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Who’s That BOSS: K.C. Washington

This week, The BOSS Network introduces you to "The Spiritual Secrets Guru" Dr. Kara Davis.
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K.C. Washington is a novelist with a background in journalism as well as literary and historical fiction. Based in New York City, she spends her time building her online black pinup girl-themed gift company, traveling, writing, trying new restaurants, loving her dog and cat, and exploring all things Big Apple.

Take a look at how this creative entrepreneur turned her love for literary into a successful business.

The BOSS Network: Walk us through your journey to success. How did you get to this point?

K.C. Washington: The journey of my success is paved with deep breaths. I am a little O.C.D., a little bit of a worrier, but once I decided to create my online gift store Noir A-Go Go, I realized early on that I couldn’t control everything, that all I can do is lay a solid foundation, make sure everything I can do I’ve done and then take a deep breath and step back.

After each task, from getting my business license and setting up my website, to finding an artist and designing the products, I allowed myself a couple of days to breathe, to not think, to not panic. It makes everything feel a little smaller, more manageable.

TBN: What do you do to stay on top of your game professionally?

KCW: To stay on top of my game professionally, I diligently do my paperwork and update all my files at the end of each month so that if any questions or problems arise I don’t have to spend valuable time searching for the needed information. I make sure my social and print media are on point and active and I strategically support others, even if they are the competition because competition only makes you stronger and there is room for all of us.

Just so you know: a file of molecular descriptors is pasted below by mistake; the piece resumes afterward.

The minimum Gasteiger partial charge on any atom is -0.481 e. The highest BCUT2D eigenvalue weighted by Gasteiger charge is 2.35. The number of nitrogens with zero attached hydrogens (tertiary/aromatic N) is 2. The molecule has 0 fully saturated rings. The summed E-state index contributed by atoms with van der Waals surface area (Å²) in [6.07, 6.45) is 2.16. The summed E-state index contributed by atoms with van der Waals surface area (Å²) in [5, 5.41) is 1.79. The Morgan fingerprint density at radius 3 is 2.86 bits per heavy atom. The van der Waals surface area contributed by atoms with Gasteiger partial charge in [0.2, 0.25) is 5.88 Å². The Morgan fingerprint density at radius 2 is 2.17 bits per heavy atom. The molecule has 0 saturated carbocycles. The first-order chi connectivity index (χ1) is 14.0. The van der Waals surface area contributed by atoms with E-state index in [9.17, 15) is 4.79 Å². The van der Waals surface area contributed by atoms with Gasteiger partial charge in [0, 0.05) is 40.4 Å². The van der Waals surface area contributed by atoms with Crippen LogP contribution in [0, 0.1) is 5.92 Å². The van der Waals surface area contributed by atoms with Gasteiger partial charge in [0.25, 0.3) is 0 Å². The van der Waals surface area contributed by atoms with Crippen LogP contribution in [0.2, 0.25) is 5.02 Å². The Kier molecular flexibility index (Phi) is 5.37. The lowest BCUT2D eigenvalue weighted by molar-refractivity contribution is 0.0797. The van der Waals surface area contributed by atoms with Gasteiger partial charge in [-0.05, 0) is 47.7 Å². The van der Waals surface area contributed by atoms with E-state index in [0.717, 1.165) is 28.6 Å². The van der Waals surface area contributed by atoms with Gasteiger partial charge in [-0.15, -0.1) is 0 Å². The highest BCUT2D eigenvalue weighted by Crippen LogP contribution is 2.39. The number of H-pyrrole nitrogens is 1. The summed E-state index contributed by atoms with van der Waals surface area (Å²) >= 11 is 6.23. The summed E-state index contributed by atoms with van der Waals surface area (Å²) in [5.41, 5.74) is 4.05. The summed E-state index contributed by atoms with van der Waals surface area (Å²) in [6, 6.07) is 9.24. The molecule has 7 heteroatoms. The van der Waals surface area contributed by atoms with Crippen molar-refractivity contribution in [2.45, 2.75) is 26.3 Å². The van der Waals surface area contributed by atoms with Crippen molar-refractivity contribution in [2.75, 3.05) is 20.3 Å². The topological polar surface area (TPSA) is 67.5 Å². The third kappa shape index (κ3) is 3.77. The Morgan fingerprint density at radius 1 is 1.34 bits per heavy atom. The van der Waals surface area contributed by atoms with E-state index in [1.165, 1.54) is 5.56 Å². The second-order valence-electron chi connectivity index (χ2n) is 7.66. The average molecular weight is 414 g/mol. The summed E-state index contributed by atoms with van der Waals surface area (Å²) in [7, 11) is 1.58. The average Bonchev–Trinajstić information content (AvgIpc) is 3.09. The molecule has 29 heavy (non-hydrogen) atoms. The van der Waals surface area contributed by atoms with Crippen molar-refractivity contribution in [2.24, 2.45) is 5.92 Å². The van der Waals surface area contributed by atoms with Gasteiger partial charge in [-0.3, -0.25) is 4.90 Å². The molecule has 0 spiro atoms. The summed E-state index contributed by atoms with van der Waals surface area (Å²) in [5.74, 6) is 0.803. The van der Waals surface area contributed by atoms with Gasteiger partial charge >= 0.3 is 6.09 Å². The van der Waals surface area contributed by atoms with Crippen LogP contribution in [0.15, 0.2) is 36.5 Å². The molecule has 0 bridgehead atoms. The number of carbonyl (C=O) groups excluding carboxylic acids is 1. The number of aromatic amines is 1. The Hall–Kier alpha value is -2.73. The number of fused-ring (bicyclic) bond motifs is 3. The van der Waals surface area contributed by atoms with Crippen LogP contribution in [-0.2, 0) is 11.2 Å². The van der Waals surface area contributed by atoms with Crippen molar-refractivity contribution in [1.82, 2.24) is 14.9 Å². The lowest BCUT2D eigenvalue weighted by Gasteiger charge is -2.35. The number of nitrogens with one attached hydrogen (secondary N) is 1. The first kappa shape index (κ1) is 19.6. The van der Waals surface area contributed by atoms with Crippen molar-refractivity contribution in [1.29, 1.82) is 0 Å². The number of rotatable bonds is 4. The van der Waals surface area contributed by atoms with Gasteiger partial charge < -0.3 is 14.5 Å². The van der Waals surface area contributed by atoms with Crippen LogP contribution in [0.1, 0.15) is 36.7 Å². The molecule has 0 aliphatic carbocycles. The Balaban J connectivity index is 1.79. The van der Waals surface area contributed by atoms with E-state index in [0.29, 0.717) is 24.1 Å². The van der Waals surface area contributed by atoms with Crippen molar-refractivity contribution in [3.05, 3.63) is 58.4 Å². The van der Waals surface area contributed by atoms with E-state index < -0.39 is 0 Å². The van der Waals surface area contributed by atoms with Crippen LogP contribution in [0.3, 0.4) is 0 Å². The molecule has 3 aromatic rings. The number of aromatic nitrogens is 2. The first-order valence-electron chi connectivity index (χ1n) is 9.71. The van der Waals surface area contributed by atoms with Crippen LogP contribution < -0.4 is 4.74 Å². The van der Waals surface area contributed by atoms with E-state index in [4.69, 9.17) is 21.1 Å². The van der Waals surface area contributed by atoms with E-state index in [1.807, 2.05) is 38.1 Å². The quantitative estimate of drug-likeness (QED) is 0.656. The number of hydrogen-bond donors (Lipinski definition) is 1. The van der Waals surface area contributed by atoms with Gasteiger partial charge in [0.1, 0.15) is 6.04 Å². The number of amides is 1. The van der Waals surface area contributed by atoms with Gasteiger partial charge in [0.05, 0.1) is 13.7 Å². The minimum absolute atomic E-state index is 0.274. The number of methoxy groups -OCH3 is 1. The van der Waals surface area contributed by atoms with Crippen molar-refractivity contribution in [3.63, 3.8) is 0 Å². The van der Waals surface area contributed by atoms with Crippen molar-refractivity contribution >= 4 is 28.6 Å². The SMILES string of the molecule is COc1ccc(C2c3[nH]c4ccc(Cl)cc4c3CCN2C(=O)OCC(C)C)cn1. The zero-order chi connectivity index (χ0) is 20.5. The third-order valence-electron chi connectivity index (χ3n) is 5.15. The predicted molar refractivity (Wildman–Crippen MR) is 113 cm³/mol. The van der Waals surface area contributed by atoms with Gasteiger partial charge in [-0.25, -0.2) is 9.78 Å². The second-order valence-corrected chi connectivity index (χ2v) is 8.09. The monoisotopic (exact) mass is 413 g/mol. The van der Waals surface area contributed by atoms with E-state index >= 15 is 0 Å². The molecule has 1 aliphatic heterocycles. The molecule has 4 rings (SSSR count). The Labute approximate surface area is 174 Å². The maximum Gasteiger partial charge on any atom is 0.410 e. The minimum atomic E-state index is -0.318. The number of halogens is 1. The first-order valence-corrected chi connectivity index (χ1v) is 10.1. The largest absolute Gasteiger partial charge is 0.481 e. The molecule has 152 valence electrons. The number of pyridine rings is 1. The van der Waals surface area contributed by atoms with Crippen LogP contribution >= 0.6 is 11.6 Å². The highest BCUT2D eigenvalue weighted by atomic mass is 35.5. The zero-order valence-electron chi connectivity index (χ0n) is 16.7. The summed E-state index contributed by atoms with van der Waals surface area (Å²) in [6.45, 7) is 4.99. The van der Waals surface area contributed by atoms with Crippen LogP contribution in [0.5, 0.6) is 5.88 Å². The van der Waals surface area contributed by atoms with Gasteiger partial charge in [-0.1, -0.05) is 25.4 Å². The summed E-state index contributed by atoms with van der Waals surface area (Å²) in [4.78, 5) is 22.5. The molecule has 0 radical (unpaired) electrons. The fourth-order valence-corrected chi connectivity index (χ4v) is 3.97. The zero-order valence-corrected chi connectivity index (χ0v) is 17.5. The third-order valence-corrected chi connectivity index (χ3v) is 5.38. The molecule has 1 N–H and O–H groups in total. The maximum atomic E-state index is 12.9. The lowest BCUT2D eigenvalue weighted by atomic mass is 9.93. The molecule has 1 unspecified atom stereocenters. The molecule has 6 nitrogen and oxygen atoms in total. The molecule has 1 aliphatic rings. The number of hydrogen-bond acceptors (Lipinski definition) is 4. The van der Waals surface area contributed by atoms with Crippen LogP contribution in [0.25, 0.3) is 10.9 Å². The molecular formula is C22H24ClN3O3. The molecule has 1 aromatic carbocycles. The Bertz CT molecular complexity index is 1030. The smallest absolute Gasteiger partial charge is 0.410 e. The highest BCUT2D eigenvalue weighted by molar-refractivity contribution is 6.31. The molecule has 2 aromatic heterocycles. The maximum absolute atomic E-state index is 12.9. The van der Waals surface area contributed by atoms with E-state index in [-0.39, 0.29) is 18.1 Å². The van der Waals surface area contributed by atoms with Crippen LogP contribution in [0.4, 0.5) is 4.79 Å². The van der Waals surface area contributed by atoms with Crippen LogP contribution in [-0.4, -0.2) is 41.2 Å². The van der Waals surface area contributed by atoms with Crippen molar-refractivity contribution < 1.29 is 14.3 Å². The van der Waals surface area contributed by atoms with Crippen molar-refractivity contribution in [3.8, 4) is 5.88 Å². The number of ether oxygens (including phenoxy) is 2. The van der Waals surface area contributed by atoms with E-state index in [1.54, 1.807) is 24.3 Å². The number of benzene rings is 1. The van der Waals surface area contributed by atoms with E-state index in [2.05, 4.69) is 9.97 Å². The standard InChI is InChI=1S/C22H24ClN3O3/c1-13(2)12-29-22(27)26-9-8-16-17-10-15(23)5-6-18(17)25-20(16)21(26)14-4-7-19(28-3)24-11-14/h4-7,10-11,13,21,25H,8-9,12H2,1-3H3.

I also attend conventions such as the Black Enterprise Small Business Conference and tradeshows like the New York City International Gift Show so that I keep abreast of the latest trends. My goal is always to be leading not following.

TBN: How do you balance your personal life with your professional?

KCW: As a single woman with no children who works from home, I am fortunate to not have to worry about juggling or choosing between quality time with my kids or man and quality time spent building a thriving business.  As a writer, what I do have to balance is work, the business, and finding the time to work on my new Harlow Ophelia Jackson mystery series set in 1926 Harlem.

My day job as a bartender allows me plenty of freedom to run Noir A Go Go. The only rough patches are when I have to do a full day at a market or expo and then pour drinks until four in the morning! When I do need to juggle, I do it like I do everything else: with a list! I am a compulsive list-maker. If I don’t write it down, it’s like it never happened.

What advice would give to a budding entrepreneur?

KCW: Please refer back to question number one! Basically, do your research, ask questions, know your market, believe in your products but know when to let go of what isn’t working, and then breathe. Also, make friends with other women. When we help one another, we help ourselves.

TBN: What does being a BOSS mean to you?

Being a BOSS to me means integrity, strength, support, a willingness to do the work, faith and sisterhood.

TBN: What does your personal and professional brand mean to you?

KCW: My personal brand is the same as my company brand. I launched my black pinup girl-themed gift and accessory company in January 2011, with the idea that something was missing within the American pinup girl genre, namely women of color. I decided to put what I call a sepia spin on the beloved genre and Noir A-Go Go was born. I am convinced that the world is more than familiar with the image of African Americans fighting for our rights during the Civil Rights era. I want to show another image from that time—one of glamour and wit and strength.

As a race woman and a feminist, I dislike it when people of color and women are reduced to one dimension. We are sexy and smart. We are political and fun. We are powerful and vulnerable. Noir A-Go Go raises the curtain on a world of beautiful, empowered, stylish women (and a few men) and places them on everything from magnets and tee shirts to tote bags and greeting cards, which is a small step, but in the immortal words of my favorite Christmas song Changing from bad to good is as easy as putting one foot in front of the other!

About K.C. Washington

K.C. (2)

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